In dealing with the issues pertaining to the negligence of the aerodrome as well as of the pilot, the Court referred to an article in the 1979 South African Law Journal headed "The liability of aerodrome licensees" by L Weyers. It is appropriate and convenient to quote therefrom:

"The Courts in South Africa would appear to adopt a rigorous attitude towards aerodrome licensees who are in breach of their statutory duty; they receive scant sympathy from the bench … In my respectful view this approach is the correct one; flying is an exact art and one with possible serious consequences if an accident should occur, and a pilot should be entitled to assume (while maintaining his own standards of care) that the aerodrome will not confuse, mislead or trap … [aerodrome/licensing] duty further includes taking such care as in the circumstances is reasonable to ensure that (its) aerodrome will be safe for aircraft movements."

Because of these considerations the Court found that it was just and equitable to apportion blame equally between pilot and airport operator. The judgment serves as a good reminder of the onerous obligations resting on aerodrome operators. It is often smaller municipal airfields that may overlook what the law prescribes and expects. All should however take heed … precaution is always a better option.

The content of this article is intended to provide a general guide to the subject matter. Specialist advice should be sought about your specific circumstances.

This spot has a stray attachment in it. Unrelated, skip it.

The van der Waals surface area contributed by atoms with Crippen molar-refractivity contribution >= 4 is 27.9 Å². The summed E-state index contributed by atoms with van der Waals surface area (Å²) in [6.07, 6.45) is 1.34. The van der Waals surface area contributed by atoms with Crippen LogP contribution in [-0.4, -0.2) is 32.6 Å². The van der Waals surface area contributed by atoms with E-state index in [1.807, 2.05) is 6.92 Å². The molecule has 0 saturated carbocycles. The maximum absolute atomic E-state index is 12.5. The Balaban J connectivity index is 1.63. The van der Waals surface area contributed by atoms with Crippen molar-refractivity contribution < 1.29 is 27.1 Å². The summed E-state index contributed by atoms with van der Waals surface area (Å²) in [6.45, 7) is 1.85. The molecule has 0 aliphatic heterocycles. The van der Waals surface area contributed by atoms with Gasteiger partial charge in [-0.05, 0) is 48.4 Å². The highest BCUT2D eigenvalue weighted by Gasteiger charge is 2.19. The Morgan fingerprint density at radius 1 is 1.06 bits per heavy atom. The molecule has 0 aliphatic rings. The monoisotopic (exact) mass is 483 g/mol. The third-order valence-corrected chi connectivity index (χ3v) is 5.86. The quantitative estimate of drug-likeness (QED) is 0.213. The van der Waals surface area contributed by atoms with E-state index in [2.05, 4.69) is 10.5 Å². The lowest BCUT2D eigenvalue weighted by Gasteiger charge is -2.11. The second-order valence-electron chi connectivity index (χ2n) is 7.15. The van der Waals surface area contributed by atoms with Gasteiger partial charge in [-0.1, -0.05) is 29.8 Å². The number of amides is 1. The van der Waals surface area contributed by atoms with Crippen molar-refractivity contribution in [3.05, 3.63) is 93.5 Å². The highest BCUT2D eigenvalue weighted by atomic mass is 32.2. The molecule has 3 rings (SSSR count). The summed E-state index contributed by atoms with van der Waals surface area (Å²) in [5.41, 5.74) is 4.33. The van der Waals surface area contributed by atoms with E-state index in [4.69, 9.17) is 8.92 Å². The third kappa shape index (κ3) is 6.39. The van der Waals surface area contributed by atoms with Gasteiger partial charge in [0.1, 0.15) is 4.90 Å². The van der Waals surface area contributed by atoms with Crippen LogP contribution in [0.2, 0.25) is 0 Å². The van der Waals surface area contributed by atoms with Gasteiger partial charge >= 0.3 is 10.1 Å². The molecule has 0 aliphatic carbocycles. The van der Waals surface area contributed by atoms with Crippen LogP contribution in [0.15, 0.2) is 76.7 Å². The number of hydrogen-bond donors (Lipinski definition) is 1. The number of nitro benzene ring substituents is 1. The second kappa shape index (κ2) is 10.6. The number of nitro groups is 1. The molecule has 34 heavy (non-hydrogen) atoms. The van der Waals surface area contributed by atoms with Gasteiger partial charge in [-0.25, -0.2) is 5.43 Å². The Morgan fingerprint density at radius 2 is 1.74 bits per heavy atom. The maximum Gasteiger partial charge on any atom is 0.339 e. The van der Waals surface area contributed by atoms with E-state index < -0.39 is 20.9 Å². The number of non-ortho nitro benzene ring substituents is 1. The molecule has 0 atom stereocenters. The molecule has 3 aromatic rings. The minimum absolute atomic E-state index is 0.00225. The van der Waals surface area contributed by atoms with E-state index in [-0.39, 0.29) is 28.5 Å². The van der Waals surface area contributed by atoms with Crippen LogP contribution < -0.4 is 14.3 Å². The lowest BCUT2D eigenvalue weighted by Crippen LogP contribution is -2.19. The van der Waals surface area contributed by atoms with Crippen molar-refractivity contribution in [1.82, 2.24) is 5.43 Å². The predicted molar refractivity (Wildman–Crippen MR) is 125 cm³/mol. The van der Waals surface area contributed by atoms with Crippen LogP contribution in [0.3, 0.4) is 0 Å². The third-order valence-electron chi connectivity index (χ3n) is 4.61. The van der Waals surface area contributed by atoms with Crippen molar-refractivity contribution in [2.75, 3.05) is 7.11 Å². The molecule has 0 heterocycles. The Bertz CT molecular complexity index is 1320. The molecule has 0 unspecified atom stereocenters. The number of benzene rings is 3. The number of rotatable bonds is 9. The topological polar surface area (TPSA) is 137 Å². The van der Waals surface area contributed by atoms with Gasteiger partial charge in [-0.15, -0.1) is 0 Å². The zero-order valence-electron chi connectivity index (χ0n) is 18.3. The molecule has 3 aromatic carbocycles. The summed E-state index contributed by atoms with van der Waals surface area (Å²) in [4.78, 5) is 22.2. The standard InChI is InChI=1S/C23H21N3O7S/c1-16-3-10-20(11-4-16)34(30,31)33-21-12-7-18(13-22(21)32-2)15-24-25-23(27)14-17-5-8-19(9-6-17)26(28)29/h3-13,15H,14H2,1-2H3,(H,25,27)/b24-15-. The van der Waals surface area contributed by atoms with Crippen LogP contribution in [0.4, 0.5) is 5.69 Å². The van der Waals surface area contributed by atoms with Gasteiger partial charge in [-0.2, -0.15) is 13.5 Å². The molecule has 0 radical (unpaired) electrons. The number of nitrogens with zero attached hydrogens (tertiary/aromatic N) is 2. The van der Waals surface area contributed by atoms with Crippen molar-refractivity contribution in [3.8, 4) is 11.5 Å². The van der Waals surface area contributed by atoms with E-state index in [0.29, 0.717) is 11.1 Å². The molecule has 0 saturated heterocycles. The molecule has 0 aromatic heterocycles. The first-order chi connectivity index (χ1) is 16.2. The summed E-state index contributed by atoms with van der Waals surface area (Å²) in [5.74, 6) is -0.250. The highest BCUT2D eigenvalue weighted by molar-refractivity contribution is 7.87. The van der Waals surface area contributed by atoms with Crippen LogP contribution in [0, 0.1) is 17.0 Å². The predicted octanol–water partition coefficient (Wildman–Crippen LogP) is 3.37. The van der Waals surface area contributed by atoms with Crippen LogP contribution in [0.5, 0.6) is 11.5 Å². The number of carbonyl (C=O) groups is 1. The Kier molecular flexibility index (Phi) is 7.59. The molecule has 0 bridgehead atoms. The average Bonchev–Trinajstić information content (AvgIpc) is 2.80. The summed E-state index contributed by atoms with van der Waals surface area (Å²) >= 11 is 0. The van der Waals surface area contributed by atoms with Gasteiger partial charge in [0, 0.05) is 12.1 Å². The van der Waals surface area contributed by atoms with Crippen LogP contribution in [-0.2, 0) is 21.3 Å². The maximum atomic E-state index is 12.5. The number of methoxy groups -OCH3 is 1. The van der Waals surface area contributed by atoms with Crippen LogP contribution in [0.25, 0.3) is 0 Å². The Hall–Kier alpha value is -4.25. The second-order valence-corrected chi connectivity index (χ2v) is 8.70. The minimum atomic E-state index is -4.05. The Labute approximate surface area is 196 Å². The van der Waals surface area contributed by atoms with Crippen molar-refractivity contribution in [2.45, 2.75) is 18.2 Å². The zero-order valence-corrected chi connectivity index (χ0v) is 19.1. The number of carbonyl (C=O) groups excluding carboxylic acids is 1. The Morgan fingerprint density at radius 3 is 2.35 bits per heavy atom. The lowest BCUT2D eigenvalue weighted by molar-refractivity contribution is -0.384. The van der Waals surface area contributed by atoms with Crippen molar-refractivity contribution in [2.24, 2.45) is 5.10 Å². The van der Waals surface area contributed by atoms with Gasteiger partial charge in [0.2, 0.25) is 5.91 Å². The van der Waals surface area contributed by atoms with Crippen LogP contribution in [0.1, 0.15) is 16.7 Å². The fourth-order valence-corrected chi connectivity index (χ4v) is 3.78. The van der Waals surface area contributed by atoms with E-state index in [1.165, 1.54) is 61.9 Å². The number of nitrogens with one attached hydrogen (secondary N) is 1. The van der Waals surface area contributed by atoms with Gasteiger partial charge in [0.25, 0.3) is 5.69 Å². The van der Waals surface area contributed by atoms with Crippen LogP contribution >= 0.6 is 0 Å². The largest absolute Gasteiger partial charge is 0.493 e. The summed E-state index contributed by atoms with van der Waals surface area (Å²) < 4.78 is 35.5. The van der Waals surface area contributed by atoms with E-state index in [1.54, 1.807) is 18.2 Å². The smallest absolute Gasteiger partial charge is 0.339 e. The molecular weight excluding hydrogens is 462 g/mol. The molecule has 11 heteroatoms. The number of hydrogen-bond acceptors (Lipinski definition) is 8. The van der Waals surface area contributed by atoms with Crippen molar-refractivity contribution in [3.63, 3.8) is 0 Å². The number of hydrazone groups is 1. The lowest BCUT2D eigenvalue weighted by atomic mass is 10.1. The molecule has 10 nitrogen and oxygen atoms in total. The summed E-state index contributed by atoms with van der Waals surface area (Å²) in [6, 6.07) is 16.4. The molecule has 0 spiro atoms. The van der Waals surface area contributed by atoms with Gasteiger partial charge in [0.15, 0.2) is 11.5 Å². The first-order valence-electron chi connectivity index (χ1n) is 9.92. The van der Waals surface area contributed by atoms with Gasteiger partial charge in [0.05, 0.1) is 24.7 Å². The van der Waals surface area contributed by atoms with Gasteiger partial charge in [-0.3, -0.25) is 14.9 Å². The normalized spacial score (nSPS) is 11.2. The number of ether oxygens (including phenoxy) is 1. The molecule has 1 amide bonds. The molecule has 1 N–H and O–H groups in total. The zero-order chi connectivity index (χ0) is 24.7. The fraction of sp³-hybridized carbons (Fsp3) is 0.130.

To print this article, all you need is to be registered on

Click to Login as an existing user or Register so you can print this article.

Some comments from our readers…
“The articles are extremely timely and highly applicable”
“I often find critical information not available elsewhere”
“As in-house counsel, Mondaq’s service is of great value”

Mondaq Advice Centre (MACs)
Up-coming Events Search
Font Size:
Mondaq on Twitter
Register for Access and our Free Biweekly Alert for
This service is completely free. Access 250,000 archived articles from 100+ countries and get a personalised email twice a week covering developments (and yes, our lawyers like to think you’ve read our Disclaimer).
Email Address
Company Name
Confirm Password
Mondaq Topics -- Select your Interests
 Law Performance
 Law Practice
 Media & IT
 Real Estate
 Wealth Mgt
Asia Pacific
European Union
Latin America
Middle East
United States
Worldwide Updates
Check to state you have read and
agree to our Terms and Conditions

Terms & Conditions and Privacy Statement (the Website) is owned and managed by Mondaq Ltd and as a user you are granted a non-exclusive, revocable license to access the Website under its terms and conditions of use. Your use of the Website constitutes your agreement to the following terms and conditions of use. Mondaq Ltd may terminate your use of the Website if you are in breach of these terms and conditions or if Mondaq Ltd decides to terminate your license of use for whatever reason.

Use of

You may use the Website but are required to register as a user if you wish to read the full text of the content and articles available (the Content). You may not modify, publish, transmit, transfer or sell, reproduce, create derivative works from, distribute, perform, link, display, or in any way exploit any of the Content, in whole or in part, except as expressly permitted in these terms & conditions or with the prior written consent of Mondaq Ltd. You may not use electronic or other means to extract details or information about’s content, users or contributors in order to offer them any services or products which compete directly or indirectly with Mondaq Ltd’s services and products.